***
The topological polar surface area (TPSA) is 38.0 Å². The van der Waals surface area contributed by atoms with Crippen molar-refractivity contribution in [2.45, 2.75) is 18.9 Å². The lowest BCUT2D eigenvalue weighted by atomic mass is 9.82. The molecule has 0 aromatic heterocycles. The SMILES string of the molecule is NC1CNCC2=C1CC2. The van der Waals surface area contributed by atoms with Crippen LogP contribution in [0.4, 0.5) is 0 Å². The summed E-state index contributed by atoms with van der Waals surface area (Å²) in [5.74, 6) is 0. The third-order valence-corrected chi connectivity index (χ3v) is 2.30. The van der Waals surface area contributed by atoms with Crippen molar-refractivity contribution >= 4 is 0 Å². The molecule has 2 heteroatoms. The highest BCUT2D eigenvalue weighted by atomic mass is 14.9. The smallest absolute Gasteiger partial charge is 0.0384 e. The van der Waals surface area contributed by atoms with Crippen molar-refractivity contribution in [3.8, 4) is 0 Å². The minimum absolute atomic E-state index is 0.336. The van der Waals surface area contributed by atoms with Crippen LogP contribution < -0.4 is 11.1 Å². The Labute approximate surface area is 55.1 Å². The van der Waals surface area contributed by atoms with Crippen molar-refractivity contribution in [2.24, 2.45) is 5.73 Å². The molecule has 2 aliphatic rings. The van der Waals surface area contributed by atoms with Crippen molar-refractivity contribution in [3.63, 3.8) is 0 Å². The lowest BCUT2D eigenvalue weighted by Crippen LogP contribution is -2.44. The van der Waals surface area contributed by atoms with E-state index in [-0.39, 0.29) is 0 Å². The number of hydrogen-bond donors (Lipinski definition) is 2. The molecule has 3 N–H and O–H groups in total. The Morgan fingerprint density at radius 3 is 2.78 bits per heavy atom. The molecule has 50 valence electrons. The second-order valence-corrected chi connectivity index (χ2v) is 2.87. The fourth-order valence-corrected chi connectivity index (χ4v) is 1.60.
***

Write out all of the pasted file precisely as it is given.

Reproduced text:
The topological polar surface area (TPSA) is 38.0 Å². The van der Waals surface area contributed by atoms with Crippen molar-refractivity contribution in [2.45, 2.75) is 18.9 Å². The lowest BCUT2D eigenvalue weighted by atomic mass is 9.82. The molecule has 0 aromatic heterocycles. The SMILES string of the molecule is NC1CNCC2=C1CC2. The van der Waals surface area contributed by atoms with Crippen LogP contribution in [0.4, 0.5) is 0 Å². The summed E-state index contributed by atoms with van der Waals surface area (Å²) in [5.74, 6) is 0. The third-order valence-corrected chi connectivity index (χ3v) is 2.30. The van der Waals surface area contributed by atoms with Crippen molar-refractivity contribution >= 4 is 0 Å². The molecule has 2 heteroatoms. The highest BCUT2D eigenvalue weighted by atomic mass is 14.9. The smallest absolute Gasteiger partial charge is 0.0384 e. The van der Waals surface area contributed by atoms with Crippen molar-refractivity contribution in [3.8, 4) is 0 Å². The minimum absolute atomic E-state index is 0.336. The van der Waals surface area contributed by atoms with Crippen LogP contribution < -0.4 is 11.1 Å². The Labute approximate surface area is 55.1 Å². The van der Waals surface area contributed by atoms with Crippen molar-refractivity contribution in [2.24, 2.45) is 5.73 Å². The molecule has 2 aliphatic rings. The van der Waals surface area contributed by atoms with Crippen molar-refractivity contribution in [3.63, 3.8) is 0 Å². The lowest BCUT2D eigenvalue weighted by Crippen LogP contribution is -2.44. The van der Waals surface area contributed by atoms with E-state index in [-0.39, 0.29) is 0 Å². The number of hydrogen-bond donors (Lipinski definition) is 2. The molecule has 3 N–H and O–H groups in total. The Morgan fingerprint density at radius 3 is 2.78 bits per heavy atom. The molecule has 50 valence electrons. The second-order valence-corrected chi connectivity index (χ2v) is 2.87. The fourth-order valence-corrected chi connectivity index (χ4v) is 1.60.